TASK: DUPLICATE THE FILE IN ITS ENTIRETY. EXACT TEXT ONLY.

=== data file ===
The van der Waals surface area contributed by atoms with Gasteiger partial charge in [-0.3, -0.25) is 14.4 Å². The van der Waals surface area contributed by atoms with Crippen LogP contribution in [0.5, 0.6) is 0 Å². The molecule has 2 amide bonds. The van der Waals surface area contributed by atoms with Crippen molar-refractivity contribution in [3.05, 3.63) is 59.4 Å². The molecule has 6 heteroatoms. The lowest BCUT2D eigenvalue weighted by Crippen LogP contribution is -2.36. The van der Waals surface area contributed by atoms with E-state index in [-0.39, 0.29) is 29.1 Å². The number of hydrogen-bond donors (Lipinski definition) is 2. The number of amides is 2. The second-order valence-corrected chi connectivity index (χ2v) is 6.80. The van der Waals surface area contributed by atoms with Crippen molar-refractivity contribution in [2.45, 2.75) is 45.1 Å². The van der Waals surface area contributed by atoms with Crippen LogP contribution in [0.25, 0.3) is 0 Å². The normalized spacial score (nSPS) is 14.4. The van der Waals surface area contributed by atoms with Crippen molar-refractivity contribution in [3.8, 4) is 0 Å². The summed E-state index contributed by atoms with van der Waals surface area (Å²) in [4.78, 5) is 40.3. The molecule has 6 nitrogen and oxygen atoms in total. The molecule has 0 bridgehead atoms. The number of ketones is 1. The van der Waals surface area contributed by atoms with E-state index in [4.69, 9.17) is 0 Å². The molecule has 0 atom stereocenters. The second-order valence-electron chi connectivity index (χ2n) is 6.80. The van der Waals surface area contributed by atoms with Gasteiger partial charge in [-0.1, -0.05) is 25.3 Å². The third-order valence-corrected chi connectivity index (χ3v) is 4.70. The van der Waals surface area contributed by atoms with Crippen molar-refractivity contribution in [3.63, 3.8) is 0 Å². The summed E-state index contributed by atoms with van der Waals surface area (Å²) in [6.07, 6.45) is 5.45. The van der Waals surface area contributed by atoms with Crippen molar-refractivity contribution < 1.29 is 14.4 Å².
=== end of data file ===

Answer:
The van der Waals surface area contributed by atoms with Gasteiger partial charge in [-0.3, -0.25) is 14.4 Å². The van der Waals surface area contributed by atoms with Crippen LogP contribution in [0.5, 0.6) is 0 Å². The molecule has 2 amide bonds. The van der Waals surface area contributed by atoms with Crippen molar-refractivity contribution in [3.05, 3.63) is 59.4 Å². The molecule has 6 heteroatoms. The lowest BCUT2D eigenvalue weighted by Crippen LogP contribution is -2.36. The van der Waals surface area contributed by atoms with E-state index in [-0.39, 0.29) is 29.1 Å². The number of hydrogen-bond donors (Lipinski definition) is 2. The number of amides is 2. The second-order valence-corrected chi connectivity index (χ2v) is 6.80. The van der Waals surface area contributed by atoms with Crippen molar-refractivity contribution in [2.45, 2.75) is 45.1 Å². The van der Waals surface area contributed by atoms with Crippen LogP contribution in [0.25, 0.3) is 0 Å². The normalized spacial score (nSPS) is 14.4. The van der Waals surface area contributed by atoms with Crippen molar-refractivity contribution in [3.8, 4) is 0 Å². The summed E-state index contributed by atoms with van der Waals surface area (Å²) in [4.78, 5) is 40.3. The molecule has 6 nitrogen and oxygen atoms in total. The molecule has 0 bridgehead atoms. The number of ketones is 1. The van der Waals surface area contributed by atoms with E-state index in [4.69, 9.17) is 0 Å². The molecule has 0 atom stereocenters. The second-order valence-electron chi connectivity index (χ2n) is 6.80. The van der Waals surface area contributed by atoms with Gasteiger partial charge in [-0.1, -0.05) is 25.3 Å². The third-order valence-corrected chi connectivity index (χ3v) is 4.70. The van der Waals surface area contributed by atoms with Crippen molar-refractivity contribution in [3.63, 3.8) is 0 Å². The summed E-state index contributed by atoms with van der Waals surface area (Å²) in [6.07, 6.45) is 5.45. The van der Waals surface area contributed by atoms with Crippen molar-refractivity contribution < 1.29 is 14.4 Å².